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Thread: Celtic and Italic from the West – the Genetic Evidence

  1. #26
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    Concerning Tartessos and the languages spoken in it, Donal BUCHANAN has made a translation of diverse texts he considered and "translated" as Celtic; I spoke myself of Celtic in Tartessos but in fact only2 texts were in S-W-Spain, the most of them (in seemingly same language) were in Algarve, S-Portugal, in the territory of the Conii close to Tartessos. So the presence of Celts in Tartessos lands is not so surprising (it was late: perhaps between200 BC and 200 AD), but the principal Tartessos language was not Celtic nor close to.
    Here under my amateurish points:
    Concerning the argument based on words like Iron and sword it isn't decisive for me: technics travel, the words linked to them travel too, are loaned and submitted to phonetical evolution as (but not identically!) older words of the "original" lexicon; sometimes, words pre-exist to new technics or founds, and are semantically adapted or "twisted" (analogy or?) and it doesn't imply loanwords by force, but also internal creations; it's all the question of proto-languages reconstructions. Question of classification: some words are older than an ethnolinguistic stage and other words are younger; the same applies to dialects of a same rather homogenous group. Even in a small linguistic group (at least for a short time) all the speakers don't have a completely identical lexicon at hand.
    If we want, let's say IA Celtic with these words by instance succeeded to a pre-IA Celtic being kind of an evolved proto-Celtic, and very close, iron or not.

  2. #27
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    What I wrote above, evidently, doesn't support some of the FEHER paper arguments, and doesn't support any of the preceding "Celtic of West" theories forms (KOCH etc...)

  3. #28
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    2 members found this post helpful.
    Quote Originally Posted by MOESAN View Post
    What I wrote above, evidently, doesn't support some of the FEHER paper arguments, and doesn't support any of the preceding "Celtic of West" theories forms (KOCH etc...)
    Moesan, let me expose some personal views about the topic (and also recall that I am not an expert, so completely open to assimilate other forumer's ideas).

    The arrival of the indo-european to western europe from the east is consistent with the possibility of celtic coming from the west. The map below shows the sudden appearance of R1b men (supposedly Indo-European (IE) arriving from east Europe) in Iberia spanning a time 2500-2000 BC. The data is:
    Late Chalcolithic (Red star)
    l YTree: R1b-P310 (R-L51>R-L52), 2350 BCE. Asturias, Spain, OlaladeScience2019
    l YTree: R1b-U152, 2127 BCE. Burgos, Spain, OlaladeScience2019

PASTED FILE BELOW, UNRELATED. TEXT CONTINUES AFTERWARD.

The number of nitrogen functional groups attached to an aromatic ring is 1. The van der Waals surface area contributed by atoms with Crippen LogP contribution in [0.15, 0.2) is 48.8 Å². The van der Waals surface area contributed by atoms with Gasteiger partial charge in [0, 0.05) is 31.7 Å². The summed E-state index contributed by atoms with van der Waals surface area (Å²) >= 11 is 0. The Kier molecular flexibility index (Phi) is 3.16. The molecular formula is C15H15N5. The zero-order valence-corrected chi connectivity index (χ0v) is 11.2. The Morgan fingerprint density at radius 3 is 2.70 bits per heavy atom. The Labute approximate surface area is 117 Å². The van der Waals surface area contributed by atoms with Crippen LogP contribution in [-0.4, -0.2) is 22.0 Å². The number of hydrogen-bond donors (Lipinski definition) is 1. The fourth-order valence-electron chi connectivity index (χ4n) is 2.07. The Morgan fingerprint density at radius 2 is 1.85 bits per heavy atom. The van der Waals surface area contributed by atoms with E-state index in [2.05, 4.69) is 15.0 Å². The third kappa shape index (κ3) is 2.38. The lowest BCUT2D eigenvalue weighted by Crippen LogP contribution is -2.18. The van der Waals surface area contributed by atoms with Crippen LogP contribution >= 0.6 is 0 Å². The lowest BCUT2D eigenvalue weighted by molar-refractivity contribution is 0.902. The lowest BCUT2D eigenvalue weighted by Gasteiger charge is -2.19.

l YTree: R1b-P312 (R-L51>R-L52>R-L151>R-P312), 2417 BCE. Burgos, Spain, OlaladeScience2019
    l YTree: R1b-L51, 2171 BCE. Burgos, Spain, OlaladeScience2019
    l YTree: R1b-PF6658, 2250 BCE. Madrid, Spain, OlaladeNature2018
    l YTree: R1b-P310, 2250 BCE. Madrid, Spain, OlaladeNature2018
    l YTree: R1b-P312, 2250 BCE. Madrid, Spain, OlaladeScience2019
    l YTree: R1b-P310, 2124 BCE. Ciudad Real, Spain, OlaladeScience2019

    The map also shows (in yellow) the Celtic territory in the last centuries of the I millennium BC in the Iron Age (IA). This culture entered from the east about 1500 or 2000 years later.
    The offshoot of the first Indoeuropean-R1b had time to develop their language in a territory with non-IE people with p-less languages (Iberian/euzkera) as a creole language (lost its p*). They inherited the maritime connexions of the previous population and were able to move out of Iberia via Atlantic Ocean. In my opinion, the IE-R1b were able to reach Iberia by sailing in the same form that reached the British Isles and Ireland by sailing. The "Celtic from the West" was published more than 10 years ago and genetics knowledge has advanced, but some Cunliffe and Koch proposals are reasonable, i.e., the common family of "Celtic" languages of these Atlantic people, the existence of Celtic (or proto-Celtic) languages in the Iberian Peninsula (Atlantic) before the arrival of the IA culture. Honestly, I am an observer here and not qualified to debate with more expert forumers about the possible influence or not of these "Atlantic Celts" on the Central Europe Celtic cultures.
    Thank you for your posts. I appreciate very much your comments.
    Attached Images Attached Images
    Last edited by celtiberian-II; 31-08-21 at 16:59.

  4. #29
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    1 members found this post helpful.
    @celtiberianII
    I have no time just now to answer the above post, that I found interesting.
    Just atfirst sight: the P- lost question is not so easy to resolve but Basques aren't the first candidate for this lost, spite they seem having had no P- or F- in their natural phonetics (I am not a basque specialist, so what I say here...);
    Surely a stratum played a role in this change. But in Iberia we had (at IA at least) a Lusitanian language close enough to Celtic and Italic, but with conservation of the P-; I am not aware either of a P- lost in surely BA Ligurian, spite they were living more south than Celts as a whole. And the Hercynia/Orkunia name of the Bavarian territory in a Celtic region which mirrors a proto-Celtic *Perkw- = oak (Lat. Quercus); some etymologies propose the name of the Hercuniates or Hercinians tribe, Belgae, but it doesn't contradict this (Belgae or some of them are supposed by some scholars to be come from Bavaria/Bohemia); the fact is that the P- lost could have had its origin more in East. I 'll come back here soon.

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